“Visceral is the best way to describe her films, because you come out of the theater, and you are literally sweating, but you also come out thinking about the violence and ask ‘why did I watch that?’” So describes Jenny He, a film programmer at the Museum of Modern Art (MoMA) who has helped organize the new exhibit and screening series “Crafting Genre: Kathryn Bigelow.” For most people, Kathryn Bigelow’s name has become synonymous with her 2008 Oscar winning film The Hurt Locker, for which she became the first female to win the Academy Award for directing. But for cinephiles like myself, Bigelow, SoA ’81, has been one of the most unique voices in cinema–big boy action flicks that put meaning behind the images, and question the nature of why we watched these movies. This is what makes “Crafting Genre” a pure delight, as the series explores not only her films, but her work behind the scenes and as her roots in experimental art.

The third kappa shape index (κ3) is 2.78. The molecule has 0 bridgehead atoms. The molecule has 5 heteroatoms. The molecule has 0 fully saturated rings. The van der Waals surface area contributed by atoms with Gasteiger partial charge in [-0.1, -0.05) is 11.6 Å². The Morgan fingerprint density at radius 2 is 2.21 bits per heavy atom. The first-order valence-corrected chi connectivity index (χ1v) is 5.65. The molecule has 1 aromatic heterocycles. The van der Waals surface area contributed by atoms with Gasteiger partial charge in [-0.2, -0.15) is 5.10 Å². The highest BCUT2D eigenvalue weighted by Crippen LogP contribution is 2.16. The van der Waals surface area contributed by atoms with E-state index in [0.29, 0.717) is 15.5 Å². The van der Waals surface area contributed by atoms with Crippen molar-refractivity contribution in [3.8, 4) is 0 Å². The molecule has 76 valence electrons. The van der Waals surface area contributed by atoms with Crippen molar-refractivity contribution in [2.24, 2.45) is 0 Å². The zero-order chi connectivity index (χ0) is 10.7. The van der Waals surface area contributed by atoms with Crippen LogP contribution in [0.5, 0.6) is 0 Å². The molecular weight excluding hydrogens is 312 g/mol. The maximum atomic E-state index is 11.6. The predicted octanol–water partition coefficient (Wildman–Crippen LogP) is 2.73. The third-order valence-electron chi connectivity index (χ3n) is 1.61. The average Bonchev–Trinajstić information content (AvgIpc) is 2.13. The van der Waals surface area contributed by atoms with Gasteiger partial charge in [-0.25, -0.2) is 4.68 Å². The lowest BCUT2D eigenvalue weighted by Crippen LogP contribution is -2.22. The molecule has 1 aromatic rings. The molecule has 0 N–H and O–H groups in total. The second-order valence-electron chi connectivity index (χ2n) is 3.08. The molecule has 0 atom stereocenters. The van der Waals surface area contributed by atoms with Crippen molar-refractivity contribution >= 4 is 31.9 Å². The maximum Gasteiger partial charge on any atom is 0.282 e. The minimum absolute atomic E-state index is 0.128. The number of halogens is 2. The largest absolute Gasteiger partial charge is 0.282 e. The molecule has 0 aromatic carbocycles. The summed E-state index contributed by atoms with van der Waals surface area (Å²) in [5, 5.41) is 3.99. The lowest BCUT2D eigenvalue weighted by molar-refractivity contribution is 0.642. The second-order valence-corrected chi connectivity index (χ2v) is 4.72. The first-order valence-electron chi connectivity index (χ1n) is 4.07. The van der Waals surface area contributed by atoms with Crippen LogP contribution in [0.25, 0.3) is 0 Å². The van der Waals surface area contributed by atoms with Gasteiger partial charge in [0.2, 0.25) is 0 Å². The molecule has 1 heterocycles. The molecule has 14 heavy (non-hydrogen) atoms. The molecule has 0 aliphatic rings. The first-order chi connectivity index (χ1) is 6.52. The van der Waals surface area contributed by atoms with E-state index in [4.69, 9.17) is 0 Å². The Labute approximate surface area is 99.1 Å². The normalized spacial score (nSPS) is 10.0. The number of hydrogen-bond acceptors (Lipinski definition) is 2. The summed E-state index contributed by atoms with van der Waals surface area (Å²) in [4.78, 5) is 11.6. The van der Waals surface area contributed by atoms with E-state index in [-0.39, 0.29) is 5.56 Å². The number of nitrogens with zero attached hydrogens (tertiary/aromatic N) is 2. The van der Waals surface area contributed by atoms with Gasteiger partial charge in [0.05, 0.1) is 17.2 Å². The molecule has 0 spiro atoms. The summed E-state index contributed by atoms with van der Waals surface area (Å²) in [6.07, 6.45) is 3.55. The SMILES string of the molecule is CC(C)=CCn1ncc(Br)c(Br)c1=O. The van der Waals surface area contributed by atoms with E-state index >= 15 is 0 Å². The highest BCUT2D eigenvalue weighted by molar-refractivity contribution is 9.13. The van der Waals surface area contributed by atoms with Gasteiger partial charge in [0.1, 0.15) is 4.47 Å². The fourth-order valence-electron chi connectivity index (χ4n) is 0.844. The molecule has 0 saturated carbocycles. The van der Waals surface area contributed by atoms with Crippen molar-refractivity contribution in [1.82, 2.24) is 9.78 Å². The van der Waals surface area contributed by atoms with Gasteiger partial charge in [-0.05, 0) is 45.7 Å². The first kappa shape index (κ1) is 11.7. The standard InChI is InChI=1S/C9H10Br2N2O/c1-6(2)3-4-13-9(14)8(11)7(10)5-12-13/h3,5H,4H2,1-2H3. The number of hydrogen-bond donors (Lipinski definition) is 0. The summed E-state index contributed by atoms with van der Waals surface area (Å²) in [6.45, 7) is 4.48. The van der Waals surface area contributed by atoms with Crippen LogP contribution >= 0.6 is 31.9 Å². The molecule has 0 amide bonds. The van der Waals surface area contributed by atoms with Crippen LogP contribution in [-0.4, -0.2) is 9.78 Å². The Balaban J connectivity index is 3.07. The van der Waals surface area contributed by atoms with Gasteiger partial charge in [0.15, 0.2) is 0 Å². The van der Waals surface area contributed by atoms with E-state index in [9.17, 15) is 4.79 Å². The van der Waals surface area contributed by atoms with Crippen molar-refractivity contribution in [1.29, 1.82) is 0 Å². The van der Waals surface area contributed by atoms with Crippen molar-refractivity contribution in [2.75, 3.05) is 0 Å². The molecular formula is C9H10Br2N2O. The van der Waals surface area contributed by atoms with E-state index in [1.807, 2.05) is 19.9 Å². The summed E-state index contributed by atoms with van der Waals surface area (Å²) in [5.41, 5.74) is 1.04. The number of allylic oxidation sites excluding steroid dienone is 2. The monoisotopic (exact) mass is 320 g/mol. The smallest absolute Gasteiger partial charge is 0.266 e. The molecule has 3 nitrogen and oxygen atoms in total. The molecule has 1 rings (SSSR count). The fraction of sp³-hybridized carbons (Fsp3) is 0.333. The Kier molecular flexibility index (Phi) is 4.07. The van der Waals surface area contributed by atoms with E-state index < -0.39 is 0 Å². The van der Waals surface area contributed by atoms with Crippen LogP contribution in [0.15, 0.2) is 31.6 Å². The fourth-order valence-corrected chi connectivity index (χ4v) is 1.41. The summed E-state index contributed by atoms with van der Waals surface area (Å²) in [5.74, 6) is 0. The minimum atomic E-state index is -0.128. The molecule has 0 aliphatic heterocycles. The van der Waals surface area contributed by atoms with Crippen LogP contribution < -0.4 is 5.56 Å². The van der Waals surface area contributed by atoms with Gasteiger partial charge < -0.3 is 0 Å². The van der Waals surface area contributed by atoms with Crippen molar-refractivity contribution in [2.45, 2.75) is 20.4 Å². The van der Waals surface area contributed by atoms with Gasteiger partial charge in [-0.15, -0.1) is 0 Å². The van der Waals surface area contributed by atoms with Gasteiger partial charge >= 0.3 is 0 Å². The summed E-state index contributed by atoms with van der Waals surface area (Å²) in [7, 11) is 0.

If you are unfamiliar with her work, it’s best to start with the screening series of her eight feature films, which traces her evolution from a young independent artist to a hot Hollywood commodity. Her first film, a co-written and co-directed work from 1982 entitled The Loveless, is a 1950s biker movie by way of Kenneth Anger and Jim Jarmusch. Jenny He sees it as a film that explores American youth and “trying to find your own place, and creating hell while trying to do it.” Her second film, Near Dark, continues the track of an emphasis a poetic landscape over narrative, but spins it through its dueling mix of genres, following a group of vampires across the American West. The film marks both Bigelow’s entrance for displaying violence in an unflinching manner, best shown in a long sequence set at a shady bar, and her push toward using genre in unique ways, As He described it “She knows exactly what to do in order to make the audience think Western….But then she subverts it, and all of a sudden there are vampires…It’s kind of about how she’s able to bend genre to her own will.”